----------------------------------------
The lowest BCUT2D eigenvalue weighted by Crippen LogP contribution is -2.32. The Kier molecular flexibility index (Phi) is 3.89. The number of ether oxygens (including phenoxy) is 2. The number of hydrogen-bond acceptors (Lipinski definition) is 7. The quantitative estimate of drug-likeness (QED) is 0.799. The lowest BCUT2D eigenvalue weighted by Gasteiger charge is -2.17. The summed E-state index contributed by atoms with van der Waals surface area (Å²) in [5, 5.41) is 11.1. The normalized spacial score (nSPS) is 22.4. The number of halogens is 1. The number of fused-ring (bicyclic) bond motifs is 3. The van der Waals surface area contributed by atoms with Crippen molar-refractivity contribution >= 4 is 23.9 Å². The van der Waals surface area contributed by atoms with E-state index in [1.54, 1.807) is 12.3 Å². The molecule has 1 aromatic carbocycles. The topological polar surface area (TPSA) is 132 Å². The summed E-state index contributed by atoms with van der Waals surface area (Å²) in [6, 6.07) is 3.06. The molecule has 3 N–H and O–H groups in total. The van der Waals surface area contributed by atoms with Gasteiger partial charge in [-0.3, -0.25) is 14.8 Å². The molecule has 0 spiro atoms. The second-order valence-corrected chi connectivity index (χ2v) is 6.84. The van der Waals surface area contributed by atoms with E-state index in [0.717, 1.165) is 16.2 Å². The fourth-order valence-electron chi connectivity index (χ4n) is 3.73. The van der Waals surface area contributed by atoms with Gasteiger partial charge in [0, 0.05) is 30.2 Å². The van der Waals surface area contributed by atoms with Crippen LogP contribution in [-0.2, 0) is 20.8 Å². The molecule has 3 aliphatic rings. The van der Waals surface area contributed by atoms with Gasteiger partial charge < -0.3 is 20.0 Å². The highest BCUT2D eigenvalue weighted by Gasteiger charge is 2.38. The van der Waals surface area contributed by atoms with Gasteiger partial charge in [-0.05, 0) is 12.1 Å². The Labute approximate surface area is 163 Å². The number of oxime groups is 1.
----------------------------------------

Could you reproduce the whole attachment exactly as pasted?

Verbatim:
The lowest BCUT2D eigenvalue weighted by Crippen LogP contribution is -2.32. The Kier molecular flexibility index (Phi) is 3.89. The number of ether oxygens (including phenoxy) is 2. The number of hydrogen-bond acceptors (Lipinski definition) is 7. The quantitative estimate of drug-likeness (QED) is 0.799. The lowest BCUT2D eigenvalue weighted by Gasteiger charge is -2.17. The summed E-state index contributed by atoms with van der Waals surface area (Å²) in [5, 5.41) is 11.1. The normalized spacial score (nSPS) is 22.4. The number of halogens is 1. The number of fused-ring (bicyclic) bond motifs is 3. The van der Waals surface area contributed by atoms with Crippen molar-refractivity contribution >= 4 is 23.9 Å². The van der Waals surface area contributed by atoms with E-state index in [1.54, 1.807) is 12.3 Å². The molecule has 1 aromatic carbocycles. The topological polar surface area (TPSA) is 132 Å². The summed E-state index contributed by atoms with van der Waals surface area (Å²) in [6, 6.07) is 3.06. The molecule has 3 N–H and O–H groups in total. The van der Waals surface area contributed by atoms with Gasteiger partial charge in [-0.3, -0.25) is 14.8 Å². The molecule has 0 spiro atoms. The second-order valence-corrected chi connectivity index (χ2v) is 6.84. The van der Waals surface area contributed by atoms with E-state index in [0.717, 1.165) is 16.2 Å². The fourth-order valence-electron chi connectivity index (χ4n) is 3.73. The van der Waals surface area contributed by atoms with Gasteiger partial charge in [0, 0.05) is 30.2 Å². The van der Waals surface area contributed by atoms with Crippen LogP contribution in [-0.2, 0) is 20.8 Å². The molecule has 3 aliphatic rings. The van der Waals surface area contributed by atoms with Gasteiger partial charge < -0.3 is 20.0 Å². The highest BCUT2D eigenvalue weighted by Gasteiger charge is 2.38. The van der Waals surface area contributed by atoms with Gasteiger partial charge in [-0.05, 0) is 12.1 Å². The Labute approximate surface area is 163 Å². The number of oxime groups is 1.